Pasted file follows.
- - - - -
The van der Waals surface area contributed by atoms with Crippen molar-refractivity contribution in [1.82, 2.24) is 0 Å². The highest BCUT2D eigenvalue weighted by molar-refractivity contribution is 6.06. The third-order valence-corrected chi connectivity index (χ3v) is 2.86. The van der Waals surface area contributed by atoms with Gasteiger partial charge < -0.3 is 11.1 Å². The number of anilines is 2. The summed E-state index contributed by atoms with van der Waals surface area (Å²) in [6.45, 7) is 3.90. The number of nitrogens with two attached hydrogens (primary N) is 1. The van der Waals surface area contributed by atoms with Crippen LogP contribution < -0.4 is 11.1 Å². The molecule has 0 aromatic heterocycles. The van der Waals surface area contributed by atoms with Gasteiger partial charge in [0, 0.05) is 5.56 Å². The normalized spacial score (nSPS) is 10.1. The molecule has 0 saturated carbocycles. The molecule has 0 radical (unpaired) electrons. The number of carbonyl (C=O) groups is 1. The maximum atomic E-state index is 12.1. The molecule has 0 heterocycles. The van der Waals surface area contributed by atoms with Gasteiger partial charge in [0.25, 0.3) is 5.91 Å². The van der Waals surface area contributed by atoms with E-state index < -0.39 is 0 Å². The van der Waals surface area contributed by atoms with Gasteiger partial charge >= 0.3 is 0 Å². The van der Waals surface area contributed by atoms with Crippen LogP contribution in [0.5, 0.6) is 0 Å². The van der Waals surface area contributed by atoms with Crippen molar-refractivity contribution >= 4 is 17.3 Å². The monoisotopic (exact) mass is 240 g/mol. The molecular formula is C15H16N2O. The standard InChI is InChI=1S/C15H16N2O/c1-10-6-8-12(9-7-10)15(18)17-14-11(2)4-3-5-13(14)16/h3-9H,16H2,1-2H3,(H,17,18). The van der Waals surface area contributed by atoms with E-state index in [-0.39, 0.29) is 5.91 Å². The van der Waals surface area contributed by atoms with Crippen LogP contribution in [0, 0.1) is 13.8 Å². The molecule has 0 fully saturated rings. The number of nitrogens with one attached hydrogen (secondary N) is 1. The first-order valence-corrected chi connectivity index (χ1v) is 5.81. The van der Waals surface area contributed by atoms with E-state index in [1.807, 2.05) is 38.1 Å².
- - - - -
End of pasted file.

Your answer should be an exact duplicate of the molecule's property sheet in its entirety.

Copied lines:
The van der Waals surface area contributed by atoms with Crippen molar-refractivity contribution in [1.82, 2.24) is 0 Å². The highest BCUT2D eigenvalue weighted by molar-refractivity contribution is 6.06. The third-order valence-corrected chi connectivity index (χ3v) is 2.86. The van der Waals surface area contributed by atoms with Gasteiger partial charge < -0.3 is 11.1 Å². The number of anilines is 2. The summed E-state index contributed by atoms with van der Waals surface area (Å²) in [6.45, 7) is 3.90. The number of nitrogens with two attached hydrogens (primary N) is 1. The van der Waals surface area contributed by atoms with Crippen LogP contribution < -0.4 is 11.1 Å². The molecule has 0 aromatic heterocycles. The van der Waals surface area contributed by atoms with Gasteiger partial charge in [0, 0.05) is 5.56 Å². The normalized spacial score (nSPS) is 10.1. The molecule has 0 saturated carbocycles. The molecule has 0 radical (unpaired) electrons. The number of carbonyl (C=O) groups is 1. The maximum atomic E-state index is 12.1. The molecule has 0 heterocycles. The van der Waals surface area contributed by atoms with Gasteiger partial charge in [0.25, 0.3) is 5.91 Å². The van der Waals surface area contributed by atoms with E-state index < -0.39 is 0 Å². The van der Waals surface area contributed by atoms with Gasteiger partial charge >= 0.3 is 0 Å². The van der Waals surface area contributed by atoms with Crippen LogP contribution in [0.5, 0.6) is 0 Å². The van der Waals surface area contributed by atoms with Crippen molar-refractivity contribution >= 4 is 17.3 Å². The monoisotopic (exact) mass is 240 g/mol. The molecular formula is C15H16N2O. The standard InChI is InChI=1S/C15H16N2O/c1-10-6-8-12(9-7-10)15(18)17-14-11(2)4-3-5-13(14)16/h3-9H,16H2,1-2H3,(H,17,18). The van der Waals surface area contributed by atoms with E-state index in [-0.39, 0.29) is 5.91 Å². The van der Waals surface area contributed by atoms with Crippen LogP contribution in [0, 0.1) is 13.8 Å². The molecule has 0 fully saturated rings. The number of nitrogens with one attached hydrogen (secondary N) is 1. The first-order valence-corrected chi connectivity index (χ1v) is 5.81. The van der Waals surface area contributed by atoms with E-state index in [1.807, 2.05) is 38.1 Å².